LEBANON, Ind. — Boone County is one of the fastest growing counties in central Indiana, and its schools are trying to keep up and prepare.

The Lebanon Community School Corporation is using a capital referendum passed last May to make big changes.

Harney Elementary and Perry-Worth Elementary will see renovations, Central Elementary will be converted to a pre-K facility, Hatte B. Stokes Elementary will be upgraded, and a new elementary school will be built.

“Whatever the zip code is of any of our parents or students in the district, they will have the same educational experience in a new modern facility,” said LCSC Superintendent Jon Milleman.

Harney Elementary is where we find third grade teacher Matthew Farrell and his 24 students. On Wednesday, the class had an interesting assignment.

”Trying to communicate to a Mars rover from a distance and picking up materials they find that are valuable using some sensors and coding,” Farrell said.

Students still learn all the usuals like math, English, science and more, but Farrell said they’re solving problems, too.

“We take on tons of challenges, real world challenges, whether through inquiry or hands-on materials,” Farrell said.

One of the challenges they encounter is space. Farrell uses pretty much every spare inch of his classroom.

”Right now, you can see it’s really tight,” he said. “And those materials they need for those types of projects to give them that experience, it takes up a lot of space and storage.”

Lebanon and Boone County have been growing fast in the last 10 years, and more growth is expected. Milleman said they’re working to make room for the students already here, plus the additional students expected down the road.

Harney and Perry-Worth Elementary will both be renovated to have capacity for about 200 more students than there is room for now. That’s great new for Harney Principal Janet Dye.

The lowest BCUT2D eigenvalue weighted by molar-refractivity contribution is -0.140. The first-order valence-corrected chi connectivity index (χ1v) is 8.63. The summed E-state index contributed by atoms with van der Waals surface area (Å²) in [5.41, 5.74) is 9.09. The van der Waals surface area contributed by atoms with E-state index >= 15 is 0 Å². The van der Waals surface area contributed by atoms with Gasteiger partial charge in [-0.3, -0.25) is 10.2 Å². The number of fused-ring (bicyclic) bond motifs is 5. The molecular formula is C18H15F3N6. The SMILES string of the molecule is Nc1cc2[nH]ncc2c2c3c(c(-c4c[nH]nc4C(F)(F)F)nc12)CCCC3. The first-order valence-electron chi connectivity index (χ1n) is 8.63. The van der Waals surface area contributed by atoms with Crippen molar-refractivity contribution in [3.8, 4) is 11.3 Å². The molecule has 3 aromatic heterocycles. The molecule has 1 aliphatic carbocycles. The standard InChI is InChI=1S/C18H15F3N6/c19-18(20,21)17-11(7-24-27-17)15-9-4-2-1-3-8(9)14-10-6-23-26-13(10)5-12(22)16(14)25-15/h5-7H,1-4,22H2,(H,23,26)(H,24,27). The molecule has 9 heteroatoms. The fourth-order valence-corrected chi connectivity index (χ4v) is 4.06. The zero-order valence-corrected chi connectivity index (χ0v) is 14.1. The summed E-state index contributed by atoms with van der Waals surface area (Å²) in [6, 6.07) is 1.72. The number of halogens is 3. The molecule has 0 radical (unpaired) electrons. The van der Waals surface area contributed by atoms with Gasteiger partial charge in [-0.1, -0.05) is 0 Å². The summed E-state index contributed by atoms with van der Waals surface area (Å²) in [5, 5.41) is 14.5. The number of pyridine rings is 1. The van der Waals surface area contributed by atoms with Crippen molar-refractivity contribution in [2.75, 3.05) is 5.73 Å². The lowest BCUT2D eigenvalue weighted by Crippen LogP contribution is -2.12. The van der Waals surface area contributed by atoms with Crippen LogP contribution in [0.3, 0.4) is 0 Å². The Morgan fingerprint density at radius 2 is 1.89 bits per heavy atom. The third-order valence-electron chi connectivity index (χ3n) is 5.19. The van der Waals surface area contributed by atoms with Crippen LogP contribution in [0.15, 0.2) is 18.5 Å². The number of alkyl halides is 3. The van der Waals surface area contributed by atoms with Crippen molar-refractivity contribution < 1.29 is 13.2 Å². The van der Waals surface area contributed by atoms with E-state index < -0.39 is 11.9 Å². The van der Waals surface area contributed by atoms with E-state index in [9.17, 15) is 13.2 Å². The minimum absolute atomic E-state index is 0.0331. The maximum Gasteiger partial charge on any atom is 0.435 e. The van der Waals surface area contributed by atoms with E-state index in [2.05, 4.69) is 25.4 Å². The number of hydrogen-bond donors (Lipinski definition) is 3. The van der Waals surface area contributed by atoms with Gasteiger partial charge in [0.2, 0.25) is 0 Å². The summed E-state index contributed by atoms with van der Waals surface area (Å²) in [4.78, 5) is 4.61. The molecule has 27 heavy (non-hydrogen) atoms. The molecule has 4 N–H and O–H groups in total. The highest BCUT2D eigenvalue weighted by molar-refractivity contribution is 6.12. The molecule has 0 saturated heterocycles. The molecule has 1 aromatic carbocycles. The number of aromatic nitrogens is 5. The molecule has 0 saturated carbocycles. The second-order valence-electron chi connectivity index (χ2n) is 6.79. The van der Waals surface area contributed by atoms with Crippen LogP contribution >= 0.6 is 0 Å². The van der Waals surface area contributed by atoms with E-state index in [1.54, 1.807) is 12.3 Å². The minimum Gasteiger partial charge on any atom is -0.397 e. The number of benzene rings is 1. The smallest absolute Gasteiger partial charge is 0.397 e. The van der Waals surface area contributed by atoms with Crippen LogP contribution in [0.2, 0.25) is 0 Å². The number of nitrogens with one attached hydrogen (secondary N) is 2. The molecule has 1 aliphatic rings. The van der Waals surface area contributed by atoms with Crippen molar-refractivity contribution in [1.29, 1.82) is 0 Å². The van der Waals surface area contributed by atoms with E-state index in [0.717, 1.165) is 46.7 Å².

”Just really looking at building with what we have within without adding extra on the outside,” Dye said.

She said the space inside her school will be reimagined and used in better ways to give students and staff more room.

“We’re just really excited for the community and our kids and our staff to be able to have the spaces and places to be able to do the fine work that we do,” Dye said.

Milleman said the money will also help add a designated STEM (science, technology, engineering, and mathematics) lab with a teacher just for that course at all four elementary schools.

“Our students need to be prepared for the type of jobs that are going to be out there and available to them in the future,” he said.

Farrell is looking forward to the renovations and the space to best equip his students for life ahead.

“It motivates me and brings pride to me, too, to let them know the community is here to support what we’re doing,” Farrell said.

The money from the capital referendum will go toward work on the elementary schools only. Milleman said rising construction costs have limited them in that way.

”With the cost rising of construction it looks as though most of those capital referendum funds will be leveraged to the elementary school, and we’ll be bringing some other concept and ideas to the community and the school board here in the future of the middle and high schools,” Milleman said.

Considering the growth, Milleman said it made sense to point this money toward the elementary schools.

”A: it had the most urgent need and B: when you’re growing, or anticipating growing, as a school district typically that is the enrollment age level or enrollment level where we see that growth first,” he said.

The renovations to Harney Elementary and Perry-Worth Elementary will begin in June. Construction on the new elementary school will begin in September. Milleman hopes both will be done by the fall of 2025.